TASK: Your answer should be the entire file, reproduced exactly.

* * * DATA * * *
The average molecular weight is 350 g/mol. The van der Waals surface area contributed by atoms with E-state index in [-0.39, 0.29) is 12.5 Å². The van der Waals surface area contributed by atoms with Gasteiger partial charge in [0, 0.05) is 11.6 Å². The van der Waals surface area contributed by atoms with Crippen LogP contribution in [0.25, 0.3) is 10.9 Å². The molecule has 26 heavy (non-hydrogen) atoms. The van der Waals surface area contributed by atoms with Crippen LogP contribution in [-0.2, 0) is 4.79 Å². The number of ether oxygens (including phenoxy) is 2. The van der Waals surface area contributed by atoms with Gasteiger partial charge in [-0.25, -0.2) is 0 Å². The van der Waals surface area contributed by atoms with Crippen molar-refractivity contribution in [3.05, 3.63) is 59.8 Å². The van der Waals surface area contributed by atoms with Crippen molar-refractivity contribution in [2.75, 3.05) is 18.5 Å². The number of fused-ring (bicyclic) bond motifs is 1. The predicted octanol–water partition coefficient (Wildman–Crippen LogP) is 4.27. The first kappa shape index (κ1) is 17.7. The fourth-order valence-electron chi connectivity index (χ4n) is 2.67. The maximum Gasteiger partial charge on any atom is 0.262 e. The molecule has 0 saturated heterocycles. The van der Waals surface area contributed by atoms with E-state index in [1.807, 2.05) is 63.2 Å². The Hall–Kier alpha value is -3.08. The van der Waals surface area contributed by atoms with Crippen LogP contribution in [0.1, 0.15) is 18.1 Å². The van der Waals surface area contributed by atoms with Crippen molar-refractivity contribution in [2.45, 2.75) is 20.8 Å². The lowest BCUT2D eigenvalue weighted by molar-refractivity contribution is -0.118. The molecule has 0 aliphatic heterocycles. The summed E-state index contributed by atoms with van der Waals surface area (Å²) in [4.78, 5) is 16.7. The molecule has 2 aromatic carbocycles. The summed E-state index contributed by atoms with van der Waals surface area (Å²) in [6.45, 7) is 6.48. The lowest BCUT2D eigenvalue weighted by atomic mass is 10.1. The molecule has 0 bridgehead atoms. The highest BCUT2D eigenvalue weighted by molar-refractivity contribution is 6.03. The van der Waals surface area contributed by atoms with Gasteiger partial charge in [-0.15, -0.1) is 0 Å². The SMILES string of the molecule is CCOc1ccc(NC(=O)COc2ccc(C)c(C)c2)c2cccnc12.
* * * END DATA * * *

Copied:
The average molecular weight is 350 g/mol. The van der Waals surface area contributed by atoms with E-state index in [-0.39, 0.29) is 12.5 Å². The van der Waals surface area contributed by atoms with Gasteiger partial charge in [0, 0.05) is 11.6 Å². The van der Waals surface area contributed by atoms with Crippen LogP contribution in [0.25, 0.3) is 10.9 Å². The molecule has 26 heavy (non-hydrogen) atoms. The van der Waals surface area contributed by atoms with Crippen LogP contribution in [-0.2, 0) is 4.79 Å². The number of ether oxygens (including phenoxy) is 2. The van der Waals surface area contributed by atoms with Gasteiger partial charge in [-0.25, -0.2) is 0 Å². The van der Waals surface area contributed by atoms with Crippen molar-refractivity contribution in [3.05, 3.63) is 59.8 Å². The van der Waals surface area contributed by atoms with Crippen molar-refractivity contribution in [2.75, 3.05) is 18.5 Å². The number of fused-ring (bicyclic) bond motifs is 1. The predicted octanol–water partition coefficient (Wildman–Crippen LogP) is 4.27. The first kappa shape index (κ1) is 17.7. The fourth-order valence-electron chi connectivity index (χ4n) is 2.67. The maximum Gasteiger partial charge on any atom is 0.262 e. The molecule has 0 saturated heterocycles. The van der Waals surface area contributed by atoms with E-state index in [1.807, 2.05) is 63.2 Å². The Hall–Kier alpha value is -3.08. The van der Waals surface area contributed by atoms with Crippen LogP contribution in [0.1, 0.15) is 18.1 Å². The van der Waals surface area contributed by atoms with Crippen molar-refractivity contribution in [2.45, 2.75) is 20.8 Å². The lowest BCUT2D eigenvalue weighted by molar-refractivity contribution is -0.118. The molecule has 0 aliphatic heterocycles. The summed E-state index contributed by atoms with van der Waals surface area (Å²) in [4.78, 5) is 16.7. The molecule has 2 aromatic carbocycles. The summed E-state index contributed by atoms with van der Waals surface area (Å²) in [6.45, 7) is 6.48. The lowest BCUT2D eigenvalue weighted by atomic mass is 10.1. The molecule has 0 bridgehead atoms. The highest BCUT2D eigenvalue weighted by molar-refractivity contribution is 6.03. The van der Waals surface area contributed by atoms with Gasteiger partial charge in [-0.15, -0.1) is 0 Å². The SMILES string of the molecule is CCOc1ccc(NC(=O)COc2ccc(C)c(C)c2)c2cccnc12.